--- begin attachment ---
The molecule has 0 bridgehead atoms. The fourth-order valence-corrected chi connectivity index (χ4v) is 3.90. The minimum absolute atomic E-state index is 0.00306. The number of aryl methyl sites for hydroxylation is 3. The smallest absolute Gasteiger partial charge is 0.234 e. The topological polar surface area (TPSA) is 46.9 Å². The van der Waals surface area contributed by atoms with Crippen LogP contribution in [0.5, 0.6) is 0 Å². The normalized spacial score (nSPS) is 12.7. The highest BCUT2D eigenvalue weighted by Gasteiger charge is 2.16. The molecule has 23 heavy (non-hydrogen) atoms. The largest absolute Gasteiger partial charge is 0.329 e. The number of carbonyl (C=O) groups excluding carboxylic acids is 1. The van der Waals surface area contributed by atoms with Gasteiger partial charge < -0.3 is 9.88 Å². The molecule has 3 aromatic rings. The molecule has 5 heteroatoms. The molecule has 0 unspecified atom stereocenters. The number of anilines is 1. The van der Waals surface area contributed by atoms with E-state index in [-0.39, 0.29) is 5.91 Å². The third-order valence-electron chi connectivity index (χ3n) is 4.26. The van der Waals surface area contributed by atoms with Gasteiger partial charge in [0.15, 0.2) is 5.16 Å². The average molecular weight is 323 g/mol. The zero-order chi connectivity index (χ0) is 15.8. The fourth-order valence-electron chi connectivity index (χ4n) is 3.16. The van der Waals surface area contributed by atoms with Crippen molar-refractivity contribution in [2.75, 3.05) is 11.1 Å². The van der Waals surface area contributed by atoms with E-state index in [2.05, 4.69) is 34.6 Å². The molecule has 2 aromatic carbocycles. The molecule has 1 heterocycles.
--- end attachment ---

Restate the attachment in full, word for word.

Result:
The molecule has 0 bridgehead atoms. The fourth-order valence-corrected chi connectivity index (χ4v) is 3.90. The minimum absolute atomic E-state index is 0.00306. The number of aryl methyl sites for hydroxylation is 3. The smallest absolute Gasteiger partial charge is 0.234 e. The topological polar surface area (TPSA) is 46.9 Å². The van der Waals surface area contributed by atoms with Crippen LogP contribution in [0.5, 0.6) is 0 Å². The normalized spacial score (nSPS) is 12.7. The highest BCUT2D eigenvalue weighted by Gasteiger charge is 2.16. The molecule has 23 heavy (non-hydrogen) atoms. The largest absolute Gasteiger partial charge is 0.329 e. The number of carbonyl (C=O) groups excluding carboxylic acids is 1. The van der Waals surface area contributed by atoms with Gasteiger partial charge < -0.3 is 9.88 Å². The molecule has 3 aromatic rings. The molecule has 5 heteroatoms. The molecule has 0 unspecified atom stereocenters. The number of anilines is 1. The van der Waals surface area contributed by atoms with E-state index in [-0.39, 0.29) is 5.91 Å². The third-order valence-electron chi connectivity index (χ3n) is 4.26. The van der Waals surface area contributed by atoms with Gasteiger partial charge in [0.15, 0.2) is 5.16 Å². The average molecular weight is 323 g/mol. The zero-order chi connectivity index (χ0) is 15.8. The fourth-order valence-electron chi connectivity index (χ4n) is 3.16. The van der Waals surface area contributed by atoms with Crippen molar-refractivity contribution in [2.75, 3.05) is 11.1 Å². The van der Waals surface area contributed by atoms with E-state index in [2.05, 4.69) is 34.6 Å². The molecule has 2 aromatic carbocycles. The molecule has 1 heterocycles.